Interview with Dave Millner about the HR Tech Scene Response to COVID19

COVID19 has struck the world and also the global economy. But what does that mean for HR and HR Technology as their journey towards The Future of Work was just getting started?

Looking for answers, it was an honor to interview Dave Millner, aka HRCurator.


How does COVID 19 crisis impact the business reality of the HR Tech Startups you know?


The current crisis will undoubtedly have some impact upon all start-ups. In the short-term there will be the inconvenience of the whole workforce having to work remotely, which may impact on responsiveness and the ability to innovate as quickly as they would like.


In the medium term all the financial planning that will have been undertaken for 2020 and beyond will have to be revisited in terms of costs and prospectve income streams as future clients may well have to tighten their budgets once the crisis has lessened.


Beyond that the likelihood of future investment may well be harder to obtain once the global financial turmoil becomes clearer post the crisis; that’s means stronger and better business cases will be become vital for start-ups to succeed when obtaining financial backing.

Most fast-growing start-ups usually have aggressive hiring plans and these will be disrupted now due to the uncertainty that exists whether it revolves around the decision to actually recruit now or not, through to how to onboard people who they committed to before the crisis.

Do you consider the Corona-crisis to be a threat for all HR Tech Startups?


The threat revolves around future client’s willingness to invest, if organizational budgets are going to be under pressure as is anticipated by many.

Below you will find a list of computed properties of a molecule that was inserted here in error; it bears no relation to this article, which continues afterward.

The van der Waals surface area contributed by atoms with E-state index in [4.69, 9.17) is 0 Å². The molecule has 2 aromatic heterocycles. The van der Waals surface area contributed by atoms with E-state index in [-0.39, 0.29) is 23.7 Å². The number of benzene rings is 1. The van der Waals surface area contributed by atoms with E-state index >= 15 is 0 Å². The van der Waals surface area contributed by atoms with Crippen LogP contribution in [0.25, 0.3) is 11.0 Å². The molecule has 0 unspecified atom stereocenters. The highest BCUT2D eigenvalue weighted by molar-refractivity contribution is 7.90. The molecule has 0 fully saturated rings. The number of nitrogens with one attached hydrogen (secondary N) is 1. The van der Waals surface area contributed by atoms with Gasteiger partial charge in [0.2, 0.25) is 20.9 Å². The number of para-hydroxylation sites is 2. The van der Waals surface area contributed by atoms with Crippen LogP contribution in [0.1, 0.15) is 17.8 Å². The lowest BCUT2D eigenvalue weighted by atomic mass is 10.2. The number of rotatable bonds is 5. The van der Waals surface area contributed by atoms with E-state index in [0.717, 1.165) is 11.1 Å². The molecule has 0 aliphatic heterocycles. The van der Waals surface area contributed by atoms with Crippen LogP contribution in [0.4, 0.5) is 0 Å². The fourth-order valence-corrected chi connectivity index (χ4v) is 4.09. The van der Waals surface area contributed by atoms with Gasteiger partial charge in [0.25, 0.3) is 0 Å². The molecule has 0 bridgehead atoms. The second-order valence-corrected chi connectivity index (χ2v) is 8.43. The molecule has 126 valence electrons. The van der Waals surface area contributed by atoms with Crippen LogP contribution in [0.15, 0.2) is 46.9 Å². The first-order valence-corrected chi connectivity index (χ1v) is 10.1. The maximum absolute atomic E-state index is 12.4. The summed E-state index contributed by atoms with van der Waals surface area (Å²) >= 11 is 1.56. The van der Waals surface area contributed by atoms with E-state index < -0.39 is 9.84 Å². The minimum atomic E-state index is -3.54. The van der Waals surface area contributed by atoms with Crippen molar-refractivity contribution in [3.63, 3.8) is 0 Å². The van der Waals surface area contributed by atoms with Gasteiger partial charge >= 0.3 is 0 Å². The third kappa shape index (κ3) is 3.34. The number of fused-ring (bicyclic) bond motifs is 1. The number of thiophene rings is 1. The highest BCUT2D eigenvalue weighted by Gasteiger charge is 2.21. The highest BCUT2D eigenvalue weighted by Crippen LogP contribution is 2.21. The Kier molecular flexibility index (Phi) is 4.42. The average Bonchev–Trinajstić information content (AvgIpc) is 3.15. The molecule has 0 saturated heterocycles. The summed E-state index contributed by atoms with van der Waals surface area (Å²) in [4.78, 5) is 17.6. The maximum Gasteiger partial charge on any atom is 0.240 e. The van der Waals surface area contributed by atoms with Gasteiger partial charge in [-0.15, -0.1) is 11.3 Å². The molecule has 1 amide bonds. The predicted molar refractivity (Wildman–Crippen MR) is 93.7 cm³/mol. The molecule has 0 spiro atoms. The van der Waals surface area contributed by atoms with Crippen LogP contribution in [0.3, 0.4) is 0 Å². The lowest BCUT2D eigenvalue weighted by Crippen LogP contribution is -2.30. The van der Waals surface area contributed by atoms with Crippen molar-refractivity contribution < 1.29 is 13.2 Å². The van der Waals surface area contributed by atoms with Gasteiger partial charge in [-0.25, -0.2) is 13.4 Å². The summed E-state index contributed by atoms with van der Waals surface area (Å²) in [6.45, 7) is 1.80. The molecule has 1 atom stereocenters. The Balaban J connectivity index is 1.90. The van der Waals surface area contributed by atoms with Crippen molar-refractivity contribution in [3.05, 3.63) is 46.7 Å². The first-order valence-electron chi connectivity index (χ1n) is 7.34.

For me I see this as an opportunity with remote working now becoming the norm for the next month or so at least, and technology being the great enabler in that “new world”.


The big question then becomes not what the threats are but how can start-ups promote what they do to their marketplace without the usual face to face relationship building?


A lot of technology based organisations are using this as the time to offer free access to specific aspects of their technology toolkit – never before has there been a time to “try before you buy”!

Do you expect HR and Business in general to use this situation to redesign work and accelerate their digitization process? If yes, what will be on top of their agenda?


I’ve just written a book called “Introduction to People Analytics” and in that I have referred to the need for organizations and HR especially, to focus on the 3 D’s moving forward;

  • Data

  • Design

  • Digital

Organisations will have to use the data available or collect new data to consider how productivity, work and jobs in the future should be designed to maximize performance – can the learnings from the crisis help indicate that there is a different and better way?


Digital solutions will be a vital suite of ideas that can trigger new ways of working and operating and start-ups will need to promote not just their solutions but also their flexibility and responsiveness to their clients.

The 3 D’s will drive the priorities, but I’m hoping that the key learning from the crisis will be that organizations are nothing without the dedication, commitment and talent of their workforce and that their experience at work is a driver of their attitude and performance in their organization.


That means that the automation and simplification of HR practices will continue to be a key driver of new opportunities for start-ups in the tech space.

What should HR Tech Startups do in this situation to safeguard and/or boost their business?


I believe that the focus needs to be on:

  • Promotion of their solutions via marketing, social media channels, webinar demonstrations

  • Promotion of their solutions via free trials and offers whilst people are predominantly operating from home